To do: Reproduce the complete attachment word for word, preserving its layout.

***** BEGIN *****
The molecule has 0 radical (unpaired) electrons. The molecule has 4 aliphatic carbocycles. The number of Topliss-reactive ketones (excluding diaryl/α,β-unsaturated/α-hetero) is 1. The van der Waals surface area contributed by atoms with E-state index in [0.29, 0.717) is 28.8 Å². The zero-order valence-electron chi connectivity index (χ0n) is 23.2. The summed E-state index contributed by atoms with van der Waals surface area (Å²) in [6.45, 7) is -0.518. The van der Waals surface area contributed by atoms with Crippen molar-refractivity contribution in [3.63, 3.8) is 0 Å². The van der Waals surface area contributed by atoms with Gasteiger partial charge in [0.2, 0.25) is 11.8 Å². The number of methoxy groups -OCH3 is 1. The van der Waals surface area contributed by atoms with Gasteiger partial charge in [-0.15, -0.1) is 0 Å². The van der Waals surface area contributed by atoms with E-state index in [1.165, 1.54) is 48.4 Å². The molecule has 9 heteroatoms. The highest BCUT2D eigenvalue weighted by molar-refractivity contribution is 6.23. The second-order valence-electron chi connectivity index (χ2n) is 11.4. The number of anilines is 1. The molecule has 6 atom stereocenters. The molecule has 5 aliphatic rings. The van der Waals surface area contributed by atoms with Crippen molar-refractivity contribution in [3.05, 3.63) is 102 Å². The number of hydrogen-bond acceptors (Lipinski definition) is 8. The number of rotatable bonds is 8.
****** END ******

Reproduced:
The molecule has 0 radical (unpaired) electrons. The molecule has 4 aliphatic carbocycles. The number of Topliss-reactive ketones (excluding diaryl/α,β-unsaturated/α-hetero) is 1. The van der Waals surface area contributed by atoms with E-state index in [0.29, 0.717) is 28.8 Å². The zero-order valence-electron chi connectivity index (χ0n) is 23.2. The summed E-state index contributed by atoms with van der Waals surface area (Å²) in [6.45, 7) is -0.518. The van der Waals surface area contributed by atoms with Crippen molar-refractivity contribution in [3.63, 3.8) is 0 Å². The van der Waals surface area contributed by atoms with Gasteiger partial charge in [0.2, 0.25) is 11.8 Å². The number of methoxy groups -OCH3 is 1. The van der Waals surface area contributed by atoms with Gasteiger partial charge in [-0.15, -0.1) is 0 Å². The van der Waals surface area contributed by atoms with E-state index in [1.165, 1.54) is 48.4 Å². The molecule has 9 heteroatoms. The highest BCUT2D eigenvalue weighted by molar-refractivity contribution is 6.23. The second-order valence-electron chi connectivity index (χ2n) is 11.4. The number of anilines is 1. The molecule has 6 atom stereocenters. The molecule has 5 aliphatic rings. The van der Waals surface area contributed by atoms with Crippen molar-refractivity contribution in [3.05, 3.63) is 102 Å². The number of hydrogen-bond acceptors (Lipinski definition) is 8. The number of rotatable bonds is 8.